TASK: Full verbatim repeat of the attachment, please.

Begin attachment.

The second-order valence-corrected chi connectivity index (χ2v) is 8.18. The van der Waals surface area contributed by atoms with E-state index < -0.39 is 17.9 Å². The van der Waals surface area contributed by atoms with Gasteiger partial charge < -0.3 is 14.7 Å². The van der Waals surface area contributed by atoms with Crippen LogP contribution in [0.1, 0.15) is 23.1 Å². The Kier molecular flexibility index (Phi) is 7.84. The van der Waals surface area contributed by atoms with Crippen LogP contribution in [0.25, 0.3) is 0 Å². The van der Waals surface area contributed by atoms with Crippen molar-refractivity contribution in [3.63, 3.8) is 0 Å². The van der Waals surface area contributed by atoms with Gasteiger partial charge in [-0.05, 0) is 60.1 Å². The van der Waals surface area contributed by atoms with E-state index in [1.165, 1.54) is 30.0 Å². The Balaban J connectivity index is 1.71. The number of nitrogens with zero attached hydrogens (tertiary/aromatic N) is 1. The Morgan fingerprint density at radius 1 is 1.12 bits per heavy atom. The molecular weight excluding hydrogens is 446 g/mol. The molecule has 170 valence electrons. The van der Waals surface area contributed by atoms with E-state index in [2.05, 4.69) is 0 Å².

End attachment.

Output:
The second-order valence-corrected chi connectivity index (χ2v) is 8.18. The van der Waals surface area contributed by atoms with E-state index < -0.39 is 17.9 Å². The van der Waals surface area contributed by atoms with Gasteiger partial charge < -0.3 is 14.7 Å². The van der Waals surface area contributed by atoms with Crippen LogP contribution in [0.1, 0.15) is 23.1 Å². The Kier molecular flexibility index (Phi) is 7.84. The van der Waals surface area contributed by atoms with Crippen LogP contribution in [0.25, 0.3) is 0 Å². The van der Waals surface area contributed by atoms with Crippen molar-refractivity contribution in [3.63, 3.8) is 0 Å². The van der Waals surface area contributed by atoms with Gasteiger partial charge in [-0.05, 0) is 60.1 Å². The van der Waals surface area contributed by atoms with E-state index in [1.165, 1.54) is 30.0 Å². The Balaban J connectivity index is 1.71. The number of nitrogens with zero attached hydrogens (tertiary/aromatic N) is 1. The Morgan fingerprint density at radius 1 is 1.12 bits per heavy atom. The molecular weight excluding hydrogens is 446 g/mol. The molecule has 170 valence electrons. The van der Waals surface area contributed by atoms with E-state index in [2.05, 4.69) is 0 Å².